FBH research: 23.04.2012

Gallium-nitride-based high-frequency ICs with improved efficiency

X-Band GaN-MMIC
Fig. 1: Chip photo of a two-stage X-Band GaN power amplifier MMIC
Measurement data
Fig. 2: Measurement data of the two-stage X-Band GaN power amplifier MMIC from Fig. 1: Output power, gain, and PAE of the final stage as a function of input power at 10 GHz

Power amplifiers (PA) are key components of any communication, radar and satellite system. As the last element in the transmitter chain before the antenna they dominate the overall properties. The most important figures of merit are output power Pmax and power-added efficiency PAE (PAE: Power Added Efficiency). The PAE indicates how much of the consumed power is actually available for the application and how much is dissipated into (thermal) losses. High efficiency is a key issue in view of environment (CO2 emission) as well as system performance.

The combination of high power, high efficiency and high operating frequency is a problem for most common semiconductor technologies, which is due to physical constraints. In this regard, gallium nitride (GaN) outperforms most of its competitors as it offers both high breakdown electric fields and high electron mobility. This makes it the ideal choice for microwave power amplifiers. It allows realizing PAs with previously unattainable values for output power and PAE.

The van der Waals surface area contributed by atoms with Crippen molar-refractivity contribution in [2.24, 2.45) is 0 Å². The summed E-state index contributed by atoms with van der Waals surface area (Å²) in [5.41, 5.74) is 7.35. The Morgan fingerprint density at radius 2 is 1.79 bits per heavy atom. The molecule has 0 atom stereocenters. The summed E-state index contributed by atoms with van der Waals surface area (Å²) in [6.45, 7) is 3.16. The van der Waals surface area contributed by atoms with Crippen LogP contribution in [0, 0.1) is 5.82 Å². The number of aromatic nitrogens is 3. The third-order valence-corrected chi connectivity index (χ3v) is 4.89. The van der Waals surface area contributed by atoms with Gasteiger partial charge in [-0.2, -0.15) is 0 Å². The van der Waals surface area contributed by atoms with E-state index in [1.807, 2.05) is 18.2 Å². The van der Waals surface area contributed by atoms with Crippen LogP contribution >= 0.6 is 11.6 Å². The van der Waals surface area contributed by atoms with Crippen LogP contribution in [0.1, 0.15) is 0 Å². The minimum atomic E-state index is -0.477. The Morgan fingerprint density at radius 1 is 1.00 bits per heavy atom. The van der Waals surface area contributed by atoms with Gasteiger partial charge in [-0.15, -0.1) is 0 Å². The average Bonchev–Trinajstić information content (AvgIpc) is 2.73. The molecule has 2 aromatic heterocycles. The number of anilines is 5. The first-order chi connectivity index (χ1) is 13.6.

Various radar and satellite systems operate in the X-band, the frequency range from 8 to 12 GHz. In this frequency range, amplifiers are commonly built as monolithic circuits (MMICs, Monolithic Microwave Integrated Circuits), because through monolithic realization critical tolerances and parasitic properties can be reduced. A GaN MMIC process is available at FBH which also serves this purpose. Recently, the performance of this process has been further improved by reducing the gate length of the GaN transistors to 0.25 μm. Devices achieve efficiencies of 50% and more at 10 GHz in deep-AB operation.

Fig. 1 presents a recently designed power amplifier MMIC realized by using this process. Because the GaN semiconductor layers are grown on silicon carbide (SiC), the substrate is transparent and the metal structure of the circuit seems to float. In order to achieve high gain, a two-stage design is employed. As can be seen from the measurement data in Fig. 2, this circuit reaches a maximum output power Pmax of 11 W at 10 GHz. The maximum linear gain is approximately 25 dB and the efficiency of the final stage (PAE) almost 40%. These values can be enhanced further by appropriate circuit optimization. Work on this is ongoing.

Publication

Erhan Ersoy, Chafik Meliani, Serguei Chevtchenko, Paul Kurpas, Mathias Matalla, and Wolfgang Heinrich, "fbh-berlin/english/ver12/pub20.htm _blank internal-url-new-window>A High-Gain X-Band GaN-MMIC Power Amplifier", presented at 7th German Microwave Conference (GeMiC), Ilmenau, Germany, on 12-14 March 2012.